Magic, Improv, puzzles? Take your pick.

Reconnected is hopefully the most fun you’ll have on a Zoom call this year,” said mentalist Jason Suran.

What You Need To Know

  • Over the past year, we’ve all spent more time than we could have imagined on Zoom and other video chat platforms

  • And while the theater industry remains closed, three different virtual shows are trying to break through the screen fatigue and provide entertainment in an inventive way

  • Here are the creative ways these performers are thinking outside of the “Zoom” box

His show Reconnected is an evening of mind reading and psychological illusions, executive produced by Alan Cumming.

“One of the biggest challenges with this kind of show is definitely that people's skepticism level is higher going into the experience because the moment you put a camera between them and the mystery, right, there's an assumption that the camera has to be a part of it," said Suran. "So the other thing that was really important to me was doing things that were served by the proximity and not hindered by it. For example, I performed an effect in the show, without giving away too much, involving some needles. If you saw it from a stage, I think it would be less fun and less interesting because a needle is such a small object and you're so far away from it from a stage. But if you're in the Zoom call, everybody gets an ultra front row seat."

Colin Mochrie and Brad Sherwood of Whose Line Is It Anyway fame were supposed to be on tour together. When that got cancelled they pivoted to an online improvised sketch comedy show: Stream of Consciousness.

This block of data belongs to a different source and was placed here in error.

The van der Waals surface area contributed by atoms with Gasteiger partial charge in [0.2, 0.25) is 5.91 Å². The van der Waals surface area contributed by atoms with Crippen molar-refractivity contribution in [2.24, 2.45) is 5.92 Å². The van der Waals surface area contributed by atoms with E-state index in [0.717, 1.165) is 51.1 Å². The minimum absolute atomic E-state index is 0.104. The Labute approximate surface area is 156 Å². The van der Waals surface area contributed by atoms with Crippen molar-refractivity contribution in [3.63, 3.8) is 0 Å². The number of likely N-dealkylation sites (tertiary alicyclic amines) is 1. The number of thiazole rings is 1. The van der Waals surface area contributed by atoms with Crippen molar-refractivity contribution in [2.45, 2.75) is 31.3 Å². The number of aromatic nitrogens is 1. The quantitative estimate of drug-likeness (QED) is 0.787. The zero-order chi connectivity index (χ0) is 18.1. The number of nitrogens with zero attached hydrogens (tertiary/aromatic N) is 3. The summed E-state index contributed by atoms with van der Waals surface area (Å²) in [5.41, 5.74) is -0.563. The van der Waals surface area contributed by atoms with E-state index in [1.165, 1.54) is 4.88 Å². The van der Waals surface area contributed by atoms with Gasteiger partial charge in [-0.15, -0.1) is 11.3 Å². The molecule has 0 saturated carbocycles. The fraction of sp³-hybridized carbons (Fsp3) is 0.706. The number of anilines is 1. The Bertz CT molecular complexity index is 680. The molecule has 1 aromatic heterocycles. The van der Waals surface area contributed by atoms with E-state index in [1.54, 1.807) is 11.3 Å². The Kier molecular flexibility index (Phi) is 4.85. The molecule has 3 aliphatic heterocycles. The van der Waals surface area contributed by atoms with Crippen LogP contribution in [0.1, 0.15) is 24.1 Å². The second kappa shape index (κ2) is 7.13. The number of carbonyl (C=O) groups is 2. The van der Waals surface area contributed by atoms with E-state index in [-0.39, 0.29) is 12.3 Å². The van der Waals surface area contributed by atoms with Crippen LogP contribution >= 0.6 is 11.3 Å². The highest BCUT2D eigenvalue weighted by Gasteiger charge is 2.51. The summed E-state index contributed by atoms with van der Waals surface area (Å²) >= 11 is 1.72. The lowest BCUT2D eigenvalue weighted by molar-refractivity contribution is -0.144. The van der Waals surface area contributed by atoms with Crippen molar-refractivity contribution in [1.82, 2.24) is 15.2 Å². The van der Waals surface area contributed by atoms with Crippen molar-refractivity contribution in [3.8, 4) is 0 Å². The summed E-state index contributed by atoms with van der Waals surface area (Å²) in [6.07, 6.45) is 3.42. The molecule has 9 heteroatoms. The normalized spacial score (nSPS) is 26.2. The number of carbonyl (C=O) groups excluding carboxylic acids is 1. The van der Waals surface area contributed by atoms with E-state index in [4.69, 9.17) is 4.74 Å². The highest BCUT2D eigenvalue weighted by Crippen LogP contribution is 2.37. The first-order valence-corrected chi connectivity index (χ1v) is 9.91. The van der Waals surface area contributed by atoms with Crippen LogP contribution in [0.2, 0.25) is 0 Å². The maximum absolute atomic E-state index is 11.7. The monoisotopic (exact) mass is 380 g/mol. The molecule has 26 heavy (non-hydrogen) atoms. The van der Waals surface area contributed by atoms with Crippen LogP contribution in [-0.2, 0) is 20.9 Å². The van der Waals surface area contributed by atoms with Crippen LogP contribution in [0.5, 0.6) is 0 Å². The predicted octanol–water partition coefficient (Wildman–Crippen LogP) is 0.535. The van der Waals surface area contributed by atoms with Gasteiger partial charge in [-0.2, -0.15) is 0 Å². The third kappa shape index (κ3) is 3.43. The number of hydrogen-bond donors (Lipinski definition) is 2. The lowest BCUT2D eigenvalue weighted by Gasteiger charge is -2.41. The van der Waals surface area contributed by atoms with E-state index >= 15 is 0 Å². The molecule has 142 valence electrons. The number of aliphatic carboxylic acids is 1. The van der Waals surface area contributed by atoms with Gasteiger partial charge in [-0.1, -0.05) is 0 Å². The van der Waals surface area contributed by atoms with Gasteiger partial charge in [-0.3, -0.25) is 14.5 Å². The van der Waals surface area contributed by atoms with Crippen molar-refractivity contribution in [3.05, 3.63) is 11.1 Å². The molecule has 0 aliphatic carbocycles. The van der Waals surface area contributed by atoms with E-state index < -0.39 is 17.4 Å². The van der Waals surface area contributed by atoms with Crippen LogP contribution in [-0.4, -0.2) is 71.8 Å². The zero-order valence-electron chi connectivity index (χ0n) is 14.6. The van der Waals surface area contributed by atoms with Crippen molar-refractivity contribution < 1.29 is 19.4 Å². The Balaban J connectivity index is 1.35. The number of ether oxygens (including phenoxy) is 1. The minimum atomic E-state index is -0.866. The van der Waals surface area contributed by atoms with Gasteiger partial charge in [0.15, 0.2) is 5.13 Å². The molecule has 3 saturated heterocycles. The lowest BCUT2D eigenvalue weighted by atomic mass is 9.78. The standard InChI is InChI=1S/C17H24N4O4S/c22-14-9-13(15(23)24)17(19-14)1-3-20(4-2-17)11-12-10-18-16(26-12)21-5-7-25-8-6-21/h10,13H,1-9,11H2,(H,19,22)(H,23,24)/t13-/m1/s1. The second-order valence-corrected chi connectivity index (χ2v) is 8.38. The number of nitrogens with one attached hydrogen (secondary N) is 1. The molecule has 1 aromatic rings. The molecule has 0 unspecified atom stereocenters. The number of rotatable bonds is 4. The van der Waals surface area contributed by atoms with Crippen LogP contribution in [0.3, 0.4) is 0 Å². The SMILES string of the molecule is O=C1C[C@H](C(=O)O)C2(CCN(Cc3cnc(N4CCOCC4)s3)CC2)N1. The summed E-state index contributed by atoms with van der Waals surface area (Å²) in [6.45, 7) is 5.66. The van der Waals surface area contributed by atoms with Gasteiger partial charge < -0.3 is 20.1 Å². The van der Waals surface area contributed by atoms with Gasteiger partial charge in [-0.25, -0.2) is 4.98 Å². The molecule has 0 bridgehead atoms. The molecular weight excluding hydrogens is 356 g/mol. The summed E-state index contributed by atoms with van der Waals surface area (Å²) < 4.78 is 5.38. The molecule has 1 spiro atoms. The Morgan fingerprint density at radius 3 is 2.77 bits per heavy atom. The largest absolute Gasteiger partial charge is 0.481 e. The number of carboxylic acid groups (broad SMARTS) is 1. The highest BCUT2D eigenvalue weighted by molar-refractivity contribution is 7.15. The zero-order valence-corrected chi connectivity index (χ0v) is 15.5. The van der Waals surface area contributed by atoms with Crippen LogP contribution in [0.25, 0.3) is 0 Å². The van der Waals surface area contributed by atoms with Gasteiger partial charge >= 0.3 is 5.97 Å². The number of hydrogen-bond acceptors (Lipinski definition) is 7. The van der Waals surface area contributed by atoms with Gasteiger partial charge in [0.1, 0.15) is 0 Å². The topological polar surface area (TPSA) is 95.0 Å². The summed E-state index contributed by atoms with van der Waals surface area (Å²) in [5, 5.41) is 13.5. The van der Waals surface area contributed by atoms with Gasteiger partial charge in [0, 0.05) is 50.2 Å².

“I’m in Toronto and Brad is across the country in Vegas. But because of the technology it looks like we’re in the same room and we can interact with each other. It’ looks like we can be physical with each other, though we’re not. And we can go into audience's living rooms, which is great,” said Mochrie.

Mochrie and Sherwood said the most difficult part is not being able to hear the audience's laughter.

“Not being able to hear laughs, which is, for a comedy show, is very important,” said Mochrie.

“We have nothing but abject silence other than each other's voices,” said Sherwood.

“It’s actually hell, it’s just hell! Every minute of it,” Mochrie joked.

Looking for a night of puzzles, New York Times Crossword Constructor David Kwong has the solution with his show Inside the Box.

"Puzzles have had some golden era's and they are often during time times of hardship when people are staying home and they need distraction. The first example I give of that is the jigsaw puzzle, which was invented in the 18th Century, but didn't take hold in the U.S. until The Great Depression. As was evident on Amazon in 2020, when you couldn't get a jigsaw puzzle, the same thing was going on, during The Great Depression, which is, this is what people turn to to spend time with their family and friends," said Kwong. 

Check out the video above for a special puzzle just for our viewers.